Photo: The New York Times retrieved 

I still remember when I turned six. It was 1999 and when I came back from school, I found a cake waiting for me. There was what, at that time, looked like a huge box, gift wrapped, in the middle of our living room next to the TV: a brand new Nintendo 64, with a copy of the recently released Super Smash Bros. One of the happiest days in my life, and that’s just one of the many happy memories I keep from my childhood, in a country that most Venezuelan kids can only dream about today. Hugo Chávez had been president for little more than four months, there were no power outages, middle-class families like mine could afford video-game consoles without it meaning an economic catastrophe, and a kid’s biggest worry was homework, rather than hunger.

Growing up in Venezuela today is entirely different.

Candies and other treats, which I could easily buy in my school cafeteria, are now unaffordable for most families. Going to the movies and getting some popcorn and two cups of coke will cost you about 60,000 bolivars, 1,5 times the monthly minimum wage today. Similarly, a McDonald’s Happy Meal is now almost half the monthly minimum wage, its classic toys replaced by thin coloring books or cardboard figures.

Actually, toys in general, have almost disappeared. The few stores that remain open have only a few Chinese imitations of brands like Lego or Mattel, which are still unaffordable for most Venezuelans. Even families that somehow keep some purchasing power see their children rarely leaving home, other than for school, since they have turned into easy targets for kidnappers. Things like playing soccer in the streets, walking in the park, or even taking the bus are high-risk activities because of widespread regular crime. Last week, I met a 12-year-old girl who was forced to stop her flamenco lessons because her parents had run out of gas and couldn’t drive her anymore.

Something as simple as a family dinner is a privilege in a country where up to 840,000 children have lost a parent due to emigration.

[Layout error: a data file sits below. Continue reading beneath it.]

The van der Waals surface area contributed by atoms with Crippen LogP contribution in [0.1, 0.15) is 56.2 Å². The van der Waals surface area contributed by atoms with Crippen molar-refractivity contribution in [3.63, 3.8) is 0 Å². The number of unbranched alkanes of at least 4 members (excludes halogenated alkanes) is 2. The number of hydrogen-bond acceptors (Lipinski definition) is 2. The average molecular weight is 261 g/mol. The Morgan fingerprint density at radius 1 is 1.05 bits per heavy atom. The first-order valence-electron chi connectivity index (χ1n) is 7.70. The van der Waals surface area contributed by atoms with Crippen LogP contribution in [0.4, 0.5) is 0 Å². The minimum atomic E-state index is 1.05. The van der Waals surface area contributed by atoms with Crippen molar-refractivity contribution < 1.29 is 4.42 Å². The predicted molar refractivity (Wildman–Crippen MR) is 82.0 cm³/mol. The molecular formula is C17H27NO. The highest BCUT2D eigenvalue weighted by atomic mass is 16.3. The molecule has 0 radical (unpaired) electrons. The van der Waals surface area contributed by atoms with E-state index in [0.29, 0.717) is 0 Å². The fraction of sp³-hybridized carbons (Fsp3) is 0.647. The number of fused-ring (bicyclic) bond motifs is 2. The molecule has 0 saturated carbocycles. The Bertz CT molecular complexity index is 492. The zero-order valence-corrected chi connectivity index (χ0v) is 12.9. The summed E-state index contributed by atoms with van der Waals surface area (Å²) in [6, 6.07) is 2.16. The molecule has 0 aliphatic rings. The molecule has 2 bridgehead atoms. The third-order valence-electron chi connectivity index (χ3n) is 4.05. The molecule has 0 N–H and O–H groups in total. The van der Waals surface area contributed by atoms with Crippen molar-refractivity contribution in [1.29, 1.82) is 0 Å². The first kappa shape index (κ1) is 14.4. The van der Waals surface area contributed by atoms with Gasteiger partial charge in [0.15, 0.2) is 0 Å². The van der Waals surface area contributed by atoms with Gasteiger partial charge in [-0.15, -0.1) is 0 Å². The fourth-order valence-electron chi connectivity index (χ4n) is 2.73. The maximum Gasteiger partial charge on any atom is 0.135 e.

But these “frivolities” aren’t they only things that have disappeared from Venezuelans’ childhood. Things that most Venezuelans took for granted growing up, such as three daily meals or quality education, are now out of reach for increasingly larger numbers of children across the country. Something as simple as a family dinner is a privilege in a country where up to 840,000 children have lost a parent due to emigration. I see them every day in my practice as a rural doctor, left behind with their grandparents, all of them depending on the little money their parents send them.

Even staying healthy is now a huge challenge for most Venezuelan children. Malnourished kids are more common all over the country and controlled infectious diseases have re-emerged. With irregular access to vaccines (which sometimes spoil after hours-long blackouts), many families are forced to travel all the way to Colombia just to vaccinate their children. Those who can afford it, often buy them in dollars in the private health sector. Scabies and cavities are common among children, since their families can’t afford to buy toothpaste and other basic hygiene items. Some are forced to spend several days without showering, since access to running water is also extremely irregular.

In fact, Venezuela is now (objectively) one of the worst places in the world to grow up. According to a report released last year by NGO Save the Children, the country ranked 129th out of 175 in the index of dangers for childhood, below places like Nigeria, Haiti or Irak, and the worst-ranked South American country, as well as the one with the sharpest deterioration compared to 2017 in the region. The index measures several indicators, including child mortality rate, malnourishment, access to education, teenage pregnancy and child homicide rate. Just the homicide rate hiked to 26,9 homicides per 100,000 citizens under 19 years old, more than twice the regional average, and almost eight times higher than the world average.

Just the homicide rate hiked to 26,9 homicides per 100,000 citizens under 19 years old, more than twice the regional average.

The overall situation may be even worse, since some indicators were calculated with outdated data released by the Maduro administration. For instance, while Save the Children reports that only 15% of Venezuelan children are not enrolled in school (a number still much higher than the regional average), the most recent data gathered by the ENCOVI project, organized by some of the most important Venezuelan universities, indicates that only half of those children in school actually show up for classes on a regular basis.

Venezuelan kids don’t know what it means to be a child. They have no idea what it’s like to know you’ll get a new toy on your birthday, or to get some cookies and a glass of milk for an afternoon snack, or a burger to celebrate good grades on a math test. They don’t know, and they don’t care, because they’re too busy worrying about their parents leaving them behind in a crumbling country, or wondering if they’ll eat the next day. Chavismo, and the crisis it provoked, stole their childhood, and no one will give it back.

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